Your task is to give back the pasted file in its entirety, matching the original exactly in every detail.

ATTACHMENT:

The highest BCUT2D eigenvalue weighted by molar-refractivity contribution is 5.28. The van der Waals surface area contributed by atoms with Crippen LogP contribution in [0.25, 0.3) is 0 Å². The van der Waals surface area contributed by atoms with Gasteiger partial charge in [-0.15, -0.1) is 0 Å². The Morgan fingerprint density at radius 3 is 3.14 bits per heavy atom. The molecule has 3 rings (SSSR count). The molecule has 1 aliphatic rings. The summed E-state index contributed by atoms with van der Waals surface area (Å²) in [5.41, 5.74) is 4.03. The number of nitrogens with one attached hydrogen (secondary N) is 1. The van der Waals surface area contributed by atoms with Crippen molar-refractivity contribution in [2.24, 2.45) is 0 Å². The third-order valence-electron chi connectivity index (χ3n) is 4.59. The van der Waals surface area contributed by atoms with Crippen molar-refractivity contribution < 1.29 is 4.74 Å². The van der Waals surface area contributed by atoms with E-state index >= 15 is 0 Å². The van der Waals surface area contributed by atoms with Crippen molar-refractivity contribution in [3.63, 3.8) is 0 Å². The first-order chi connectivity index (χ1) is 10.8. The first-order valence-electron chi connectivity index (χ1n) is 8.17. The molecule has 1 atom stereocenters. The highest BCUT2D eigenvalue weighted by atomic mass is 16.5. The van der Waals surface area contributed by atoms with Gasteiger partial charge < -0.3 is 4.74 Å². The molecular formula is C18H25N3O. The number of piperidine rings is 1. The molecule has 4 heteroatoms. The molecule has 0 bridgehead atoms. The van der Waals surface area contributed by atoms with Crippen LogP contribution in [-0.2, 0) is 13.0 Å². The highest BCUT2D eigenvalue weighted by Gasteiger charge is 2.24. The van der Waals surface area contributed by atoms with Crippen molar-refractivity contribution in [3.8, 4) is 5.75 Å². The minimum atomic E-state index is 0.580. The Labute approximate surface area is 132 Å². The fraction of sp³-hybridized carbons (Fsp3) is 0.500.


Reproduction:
The highest BCUT2D eigenvalue weighted by molar-refractivity contribution is 5.28. The van der Waals surface area contributed by atoms with Crippen LogP contribution in [0.25, 0.3) is 0 Å². The van der Waals surface area contributed by atoms with Gasteiger partial charge in [-0.15, -0.1) is 0 Å². The Morgan fingerprint density at radius 3 is 3.14 bits per heavy atom. The molecule has 3 rings (SSSR count). The molecule has 1 aliphatic rings. The summed E-state index contributed by atoms with van der Waals surface area (Å²) in [5.41, 5.74) is 4.03. The number of nitrogens with one attached hydrogen (secondary N) is 1. The van der Waals surface area contributed by atoms with Crippen molar-refractivity contribution in [2.24, 2.45) is 0 Å². The third-order valence-electron chi connectivity index (χ3n) is 4.59. The van der Waals surface area contributed by atoms with Crippen molar-refractivity contribution < 1.29 is 4.74 Å². The van der Waals surface area contributed by atoms with E-state index >= 15 is 0 Å². The van der Waals surface area contributed by atoms with Crippen molar-refractivity contribution in [3.63, 3.8) is 0 Å². The first-order chi connectivity index (χ1) is 10.8. The first-order valence-electron chi connectivity index (χ1n) is 8.17. The molecule has 1 atom stereocenters. The highest BCUT2D eigenvalue weighted by atomic mass is 16.5. The van der Waals surface area contributed by atoms with Gasteiger partial charge < -0.3 is 4.74 Å². The molecular formula is C18H25N3O. The number of piperidine rings is 1. The molecule has 4 heteroatoms. The molecule has 0 bridgehead atoms. The van der Waals surface area contributed by atoms with Crippen LogP contribution in [-0.2, 0) is 13.0 Å². The highest BCUT2D eigenvalue weighted by Gasteiger charge is 2.24. The van der Waals surface area contributed by atoms with Crippen molar-refractivity contribution in [3.8, 4) is 5.75 Å². The minimum atomic E-state index is 0.580. The Labute approximate surface area is 132 Å². The fraction of sp³-hybridized carbons (Fsp3) is 0.500.